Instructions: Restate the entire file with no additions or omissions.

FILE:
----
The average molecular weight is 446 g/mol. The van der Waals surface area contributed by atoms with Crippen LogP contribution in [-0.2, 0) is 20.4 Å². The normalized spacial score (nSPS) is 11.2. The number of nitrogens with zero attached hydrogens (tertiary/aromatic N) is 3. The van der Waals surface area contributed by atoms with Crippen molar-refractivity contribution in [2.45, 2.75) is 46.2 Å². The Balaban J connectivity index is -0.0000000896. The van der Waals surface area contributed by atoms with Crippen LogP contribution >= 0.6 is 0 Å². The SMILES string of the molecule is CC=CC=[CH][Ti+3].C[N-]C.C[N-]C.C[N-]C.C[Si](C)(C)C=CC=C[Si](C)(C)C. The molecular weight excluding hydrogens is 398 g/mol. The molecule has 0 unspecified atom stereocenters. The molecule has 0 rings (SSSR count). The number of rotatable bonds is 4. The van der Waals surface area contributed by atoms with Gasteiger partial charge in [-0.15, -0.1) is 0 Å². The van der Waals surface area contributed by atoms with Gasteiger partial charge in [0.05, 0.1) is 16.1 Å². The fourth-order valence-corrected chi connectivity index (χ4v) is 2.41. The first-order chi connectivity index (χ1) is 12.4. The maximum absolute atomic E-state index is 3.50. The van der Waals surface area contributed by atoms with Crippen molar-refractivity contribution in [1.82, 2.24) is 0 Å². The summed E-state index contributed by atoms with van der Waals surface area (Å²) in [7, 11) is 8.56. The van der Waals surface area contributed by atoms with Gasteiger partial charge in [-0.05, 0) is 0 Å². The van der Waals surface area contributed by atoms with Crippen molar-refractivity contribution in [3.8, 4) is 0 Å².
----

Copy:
The average molecular weight is 446 g/mol. The van der Waals surface area contributed by atoms with Crippen LogP contribution in [-0.2, 0) is 20.4 Å². The normalized spacial score (nSPS) is 11.2. The number of nitrogens with zero attached hydrogens (tertiary/aromatic N) is 3. The van der Waals surface area contributed by atoms with Crippen molar-refractivity contribution in [2.45, 2.75) is 46.2 Å². The Balaban J connectivity index is -0.0000000896. The van der Waals surface area contributed by atoms with Crippen LogP contribution >= 0.6 is 0 Å². The SMILES string of the molecule is CC=CC=[CH][Ti+3].C[N-]C.C[N-]C.C[N-]C.C[Si](C)(C)C=CC=C[Si](C)(C)C. The molecular weight excluding hydrogens is 398 g/mol. The molecule has 0 unspecified atom stereocenters. The molecule has 0 rings (SSSR count). The number of rotatable bonds is 4. The van der Waals surface area contributed by atoms with Gasteiger partial charge in [-0.15, -0.1) is 0 Å². The van der Waals surface area contributed by atoms with Gasteiger partial charge in [0.05, 0.1) is 16.1 Å². The fourth-order valence-corrected chi connectivity index (χ4v) is 2.41. The first-order chi connectivity index (χ1) is 12.4. The maximum absolute atomic E-state index is 3.50. The van der Waals surface area contributed by atoms with Crippen molar-refractivity contribution in [1.82, 2.24) is 0 Å². The summed E-state index contributed by atoms with van der Waals surface area (Å²) in [7, 11) is 8.56. The van der Waals surface area contributed by atoms with Gasteiger partial charge in [-0.05, 0) is 0 Å². The van der Waals surface area contributed by atoms with Crippen molar-refractivity contribution in [3.8, 4) is 0 Å².